In a letter dated April 19, 2021, Curran summed up why he didn’t think there was merit in allowing the case to go before the review board:
A breach of the peace requires actual or threatened harm to someone. The reason Cst. Green offered for the arrest of [CF] was her belief that he was brandishing a pen as if to use it as a weapon against police officers present. Inspector Boyd found that the video of the event did not support Cst. Green’s belief. The video showed that [CF] did not raise the hand in which he held the knife; rather, both his hands remained lowered, with palms up, until the arrest.
Having reviewed and considered all the information available to me associated with this complaint and investigation, I am satisfied there is no evidence upon which the Police Review Board could find that Cst. Green had a reasonable basis for a belief that [CF] was breaching the peace or about to do so.
The facts of the case are unclear, and the Examiner was unable to access all of the evidence at Curran’s disposal, including the video to which he referred.
Lawyer Nasha Nijhawan, representing Green, filed a request for a judicial review of Curran’s decision in Nova Scotia Supreme Court on June 16.
“The Commissioner’s decision not to refer the Disciplinary Decision to a Review Board for a hearing was unreasonable,” Nijhawan wrote.
“In declining to refer the Request to the Review Board, the Commissioner relied on an unreasonable interpretation of s. 74(4) of the Police Act and the Regulations and committed a reviewable error.”
That section reads, “Where the Complaints Commissioner is unable to resolve the complaint, the complaint shall be referred to the Review Board in accordance with the regulations unless the Complaints Commissioner is satisfied that the complaint is frivolous, vexatious, without merit or an abuse of process, and the Review Board shall conduct a hearing in respect of the complaint.”
Nijhawan argued that while the commissioner may refuse to forward a complaint from the public that is without merit, a police officer should always get a hearing.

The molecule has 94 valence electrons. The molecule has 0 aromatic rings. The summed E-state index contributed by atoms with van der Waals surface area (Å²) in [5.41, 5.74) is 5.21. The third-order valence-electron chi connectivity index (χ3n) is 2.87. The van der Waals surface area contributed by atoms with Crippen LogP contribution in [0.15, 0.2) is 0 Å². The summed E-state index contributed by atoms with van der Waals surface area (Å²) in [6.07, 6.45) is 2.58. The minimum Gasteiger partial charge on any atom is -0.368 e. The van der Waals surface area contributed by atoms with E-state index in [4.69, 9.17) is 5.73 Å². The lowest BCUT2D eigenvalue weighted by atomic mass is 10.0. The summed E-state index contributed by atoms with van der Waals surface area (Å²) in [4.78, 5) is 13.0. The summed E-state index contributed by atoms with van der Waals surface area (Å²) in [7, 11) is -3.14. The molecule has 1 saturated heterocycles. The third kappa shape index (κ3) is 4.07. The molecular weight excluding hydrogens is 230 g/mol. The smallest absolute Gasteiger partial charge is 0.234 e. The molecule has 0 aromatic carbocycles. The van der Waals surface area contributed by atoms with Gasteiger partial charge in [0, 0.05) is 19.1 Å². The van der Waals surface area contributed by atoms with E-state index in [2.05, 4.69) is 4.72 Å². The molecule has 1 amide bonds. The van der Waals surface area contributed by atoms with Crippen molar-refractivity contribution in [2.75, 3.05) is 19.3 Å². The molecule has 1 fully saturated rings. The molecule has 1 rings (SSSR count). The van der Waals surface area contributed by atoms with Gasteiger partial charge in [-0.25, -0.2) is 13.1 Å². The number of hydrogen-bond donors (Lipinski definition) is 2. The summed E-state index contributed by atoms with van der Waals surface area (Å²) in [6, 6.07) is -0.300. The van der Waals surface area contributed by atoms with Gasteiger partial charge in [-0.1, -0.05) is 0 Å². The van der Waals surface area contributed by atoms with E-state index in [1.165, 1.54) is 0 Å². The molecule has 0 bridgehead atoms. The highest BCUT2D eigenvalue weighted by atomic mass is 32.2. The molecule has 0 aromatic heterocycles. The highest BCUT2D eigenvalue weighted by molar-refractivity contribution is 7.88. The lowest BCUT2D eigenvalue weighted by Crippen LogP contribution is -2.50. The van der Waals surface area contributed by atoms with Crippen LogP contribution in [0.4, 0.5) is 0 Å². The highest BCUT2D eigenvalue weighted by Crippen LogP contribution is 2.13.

“Reasonably interpreted, where an officer who is the subject of a disciplinary decision files a request for review of that decision, the Police Act and Regulations require the Commissioner to refer the matter to the Review Board for a disciplinary hearing de novo,” Nijhawan wrote.
“The Commissioner accordingly acted without jurisdiction in dismissing the Request. The Police Act and Regulations confer no authority on the Commissioner to decline to forward a disciplinary decision to the Review Board when the request for review has been filed by a police officer subject to a disciplinary decision.”
Even if that argument isn’t accepted, Nijhawan argued that Curran’s assertion that the complaint was without merit is “unreasonable.”
She’s seeking an order from the court setting aside Curran’s decision and forwarding the matter to a review board hearing, or an order requiring the matter be sent back to Curran for “redetermination,” along with costs.
In an interview Monday, Nijhawan said the review board hearing in this case should be public if it happened because it stems from a public complaint. Nijhawan said the officer deserves a hearing “because below there is no hearing.”
“A decision that’s made by the police department is without the opportunity to test the evidence, and so we say that this is an integral part of the regulatory scheme that allows an officer who has been disciplined a chance to appeal the decision,” Nijhawan said.
Nijhawan is scheduled to make that argument at Nova Scotia Supreme Court at 11am on July 20.